The Price of Popularity: Losing Trademark Protection Through Genericide

|

If you asked someone for a Kleenex, would it confuse if they said: “sorry, I only have generic tissue paper.” If someone asked you to Google the word “genericide,” would you worry about upsetting them if your browser defaulted to using Bing or Yahoo?

While you, as a consumer, might be making a general request for tissue paper or performing an internet search in the scenarios above, companies care quite a bit about how you use their trademarks. Although you might think that it’s a good sign for consumers to use their trademarked products in a general sense, this could mean trouble for trademark owners. This blog discusses the pitfalls of marketing your product so effectively that the resulting ubiquity in its awareness results in losing trademark protection – also known as “genericide.”

What Does Trademark Protect?

Trademark is a form of intellectual property where a word, phrase, symbol, or design is used to identify and distinguish the source of a company’s goods from others. For example, logos and brand names can qualify for trademark protection.

Trademarks are valuable for companies as they’re used to build brand awareness and develop goodwill and a good business reputation for specific products or services. That is why trademark owners have the exclusive right to use their trademarks. However, one of trademark law’s lesser-known functions is also its most important one: to protect the consumer public.

When the public closely associates a product with a trademark, it is important to prevent lower-quality knockoffs from hopping on its popularity. Otherwise, consumers would be tricked into spending money on a substandard version of what they’re expecting – sometimes to the point of endangering their safety.

Accordingly, the main crux of a trademark infringement claim is determining whether the alleged infringing mark presents a likelihood of confusion with the protected mark. Simply put, a mark infringes on another person’s trademark rights if people would mistakenly believe that the company with the legitimate trademark produced the goods or service associated with the alleged infringing mark.

The federal government is in charge of regulating and enforcing trademark law. The United States Patent and Trademark Office (USPTO) receives and reviews countless trademark applications each year. There is even a special trademark court for determining basic trademark infringement claims.

What Are the Requirements for a Trademark?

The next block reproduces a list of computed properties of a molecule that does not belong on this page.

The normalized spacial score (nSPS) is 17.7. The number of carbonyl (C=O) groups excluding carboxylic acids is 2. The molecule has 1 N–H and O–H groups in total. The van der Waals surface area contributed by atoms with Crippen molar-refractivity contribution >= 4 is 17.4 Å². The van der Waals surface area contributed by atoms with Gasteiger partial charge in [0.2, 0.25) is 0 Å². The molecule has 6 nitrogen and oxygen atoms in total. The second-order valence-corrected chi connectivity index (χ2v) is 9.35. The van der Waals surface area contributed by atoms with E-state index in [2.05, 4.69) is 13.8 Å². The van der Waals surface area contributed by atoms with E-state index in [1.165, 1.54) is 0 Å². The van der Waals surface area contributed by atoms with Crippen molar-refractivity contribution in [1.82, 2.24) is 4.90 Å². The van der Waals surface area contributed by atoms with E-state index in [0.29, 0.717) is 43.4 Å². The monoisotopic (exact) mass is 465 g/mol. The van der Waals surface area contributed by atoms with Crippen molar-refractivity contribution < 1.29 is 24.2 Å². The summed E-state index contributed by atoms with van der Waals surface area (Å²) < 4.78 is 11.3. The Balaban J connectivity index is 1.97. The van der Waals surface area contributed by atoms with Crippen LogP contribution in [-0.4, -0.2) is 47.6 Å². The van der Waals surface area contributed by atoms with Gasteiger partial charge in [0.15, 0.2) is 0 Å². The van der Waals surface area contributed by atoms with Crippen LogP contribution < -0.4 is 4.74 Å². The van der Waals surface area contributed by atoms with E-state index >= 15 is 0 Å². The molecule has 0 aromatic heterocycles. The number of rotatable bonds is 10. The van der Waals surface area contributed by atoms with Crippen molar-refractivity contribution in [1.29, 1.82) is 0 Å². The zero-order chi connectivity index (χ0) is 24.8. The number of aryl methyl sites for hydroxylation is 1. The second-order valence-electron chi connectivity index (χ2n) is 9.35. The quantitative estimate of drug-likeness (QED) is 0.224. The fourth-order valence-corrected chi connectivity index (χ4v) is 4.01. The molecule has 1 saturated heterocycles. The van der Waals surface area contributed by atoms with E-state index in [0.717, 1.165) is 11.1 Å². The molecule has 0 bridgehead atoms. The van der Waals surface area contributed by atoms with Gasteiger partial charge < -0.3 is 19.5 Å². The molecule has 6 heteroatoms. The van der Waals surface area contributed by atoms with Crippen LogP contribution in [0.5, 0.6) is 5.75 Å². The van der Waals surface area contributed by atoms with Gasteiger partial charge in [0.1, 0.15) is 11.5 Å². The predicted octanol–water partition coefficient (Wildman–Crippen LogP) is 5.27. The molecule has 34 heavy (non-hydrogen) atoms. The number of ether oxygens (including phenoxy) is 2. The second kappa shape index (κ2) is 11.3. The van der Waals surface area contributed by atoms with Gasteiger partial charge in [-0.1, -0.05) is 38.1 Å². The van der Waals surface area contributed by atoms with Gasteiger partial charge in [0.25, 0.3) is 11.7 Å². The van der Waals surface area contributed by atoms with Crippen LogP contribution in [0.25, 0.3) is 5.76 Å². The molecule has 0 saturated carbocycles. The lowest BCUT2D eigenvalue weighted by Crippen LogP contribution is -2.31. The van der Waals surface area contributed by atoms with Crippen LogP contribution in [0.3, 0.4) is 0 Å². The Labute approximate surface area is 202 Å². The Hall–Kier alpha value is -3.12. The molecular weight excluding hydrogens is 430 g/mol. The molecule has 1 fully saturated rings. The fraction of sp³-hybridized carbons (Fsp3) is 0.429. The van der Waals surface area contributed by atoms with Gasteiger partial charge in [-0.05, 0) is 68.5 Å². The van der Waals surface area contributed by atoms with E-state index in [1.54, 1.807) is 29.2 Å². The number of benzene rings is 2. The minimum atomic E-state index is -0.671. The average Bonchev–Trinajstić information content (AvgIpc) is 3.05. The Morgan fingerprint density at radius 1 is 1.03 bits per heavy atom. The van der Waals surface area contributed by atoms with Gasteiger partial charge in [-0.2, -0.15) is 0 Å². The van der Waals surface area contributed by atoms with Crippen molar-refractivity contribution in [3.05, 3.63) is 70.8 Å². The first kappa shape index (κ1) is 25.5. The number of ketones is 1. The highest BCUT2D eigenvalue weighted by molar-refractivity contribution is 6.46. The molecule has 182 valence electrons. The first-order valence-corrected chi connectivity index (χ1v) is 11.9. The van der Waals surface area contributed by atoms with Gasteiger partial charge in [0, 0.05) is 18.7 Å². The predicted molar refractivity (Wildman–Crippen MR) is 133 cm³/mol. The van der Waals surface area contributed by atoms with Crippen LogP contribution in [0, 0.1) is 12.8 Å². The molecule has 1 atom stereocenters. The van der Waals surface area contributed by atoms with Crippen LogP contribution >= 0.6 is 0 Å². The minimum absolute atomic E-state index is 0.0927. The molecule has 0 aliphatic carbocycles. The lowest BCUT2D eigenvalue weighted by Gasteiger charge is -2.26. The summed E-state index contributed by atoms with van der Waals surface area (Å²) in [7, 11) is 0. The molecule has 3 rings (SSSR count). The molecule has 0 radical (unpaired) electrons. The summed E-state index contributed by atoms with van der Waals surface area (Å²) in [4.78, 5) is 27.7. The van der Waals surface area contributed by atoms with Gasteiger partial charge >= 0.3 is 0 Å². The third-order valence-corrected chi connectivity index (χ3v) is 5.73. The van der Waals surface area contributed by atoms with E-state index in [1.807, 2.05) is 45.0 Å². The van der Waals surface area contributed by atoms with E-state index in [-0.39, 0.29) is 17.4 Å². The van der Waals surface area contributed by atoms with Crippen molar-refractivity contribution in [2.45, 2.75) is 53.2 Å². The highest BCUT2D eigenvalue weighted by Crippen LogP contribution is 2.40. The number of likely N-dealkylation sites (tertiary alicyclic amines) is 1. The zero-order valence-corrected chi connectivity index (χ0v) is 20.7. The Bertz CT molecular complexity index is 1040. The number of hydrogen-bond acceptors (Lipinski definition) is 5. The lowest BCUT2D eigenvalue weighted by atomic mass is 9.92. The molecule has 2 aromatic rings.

Under federal law, not any old word, phrase, or symbol can garner trademark protection. A valid, enforceable trademark must be a fanciful, arbitrary, or suggestive word, phrase, or symbol. For example, Sprite can be considered an arbitrary or fanciful mark because it does little by way of describing the associated product or its properties. In contrast, Coca-Cola is a suggestive mark because it alludes to the product’s ingredients and class of product to which it belongs: “coca,” referring to coca leaves; and “cola,” referring to cola-type carbonated beverages.

Marks that are descriptive and generic cannot acquire trademark protection. This rule is born from practicality as enforcing descriptive or generic marks would not be feasible. For example, someone cannot register the word “beer” for a beer product. It would not be fair or practical to give someone the right to use “beer” for their product while excluding others from using it with their beer products.

What Is Genericide?

However, sometimes a trademark that begins as a fanciful or suggestive mark can become generic over time. This phenomenon occurs when the public’s association between a trademark and the type of product with which it is associated becomes so popular that consumers regularly use the trademark as a generic reference to all similar products.

When the use of a trademark as a generic reference becomes so ubiquitous among the consumer public, the USPTO cannot reasonably enforce the mark against other infringing uses. As a result, the mark loses protection because it has acquired generic meaning. This dynamic is the basis of genericide.

Examples of genericized marks include:

  • Kleenex
  • Xerox
  • Band-Aid
  • Aspirin
  • Thermos
  • ChapStik

How to Avoid Genericide

To prevent genericide, companies should develop policies with vendors, retailers, and affiliates governing the use of their trademark. Understandably, Google is infamous for having a strict policy with its partners regarding the use of its trademarks.

You can avoid genericide by following these guidelines:

  • Use the generic term with the trademark (e.g., Tic-Tac mints);
  • Attach the ® symbol to registered trademarks and the ™ symbol with unregistered marks to notify consumers about its protected status;
  • Capitalize the trademark to distinguish it as a proper name or noun;
  • Use the mark as an adjective (e.g., Google search)
  • Do not use the trademark as a noun;
  • Do not use the trademark as a verb (e.g., Shannon “Googled” herself online);
  • Use the trademark on a product line instead of a single product; and
  • Correct and educating others regarding the proper use of the trademark.

Sound Legal Representation for Businesses in California

Having a business can be a major challenge. However, you don’t have to sift through every applicable law and regulation yourself. At Allen, Semelsberger & Kaelin LLP we have the training and experience to help you ensure your California business operations comply with the law. We also provide effective legal representation to prevent other companies from engaging in unfair business practices, like trademark infringement.

For more information about how we can assist you and your business, call Allen, Semelsberger & Kaelin, LLP at (888) 998-2031 or contact us online today.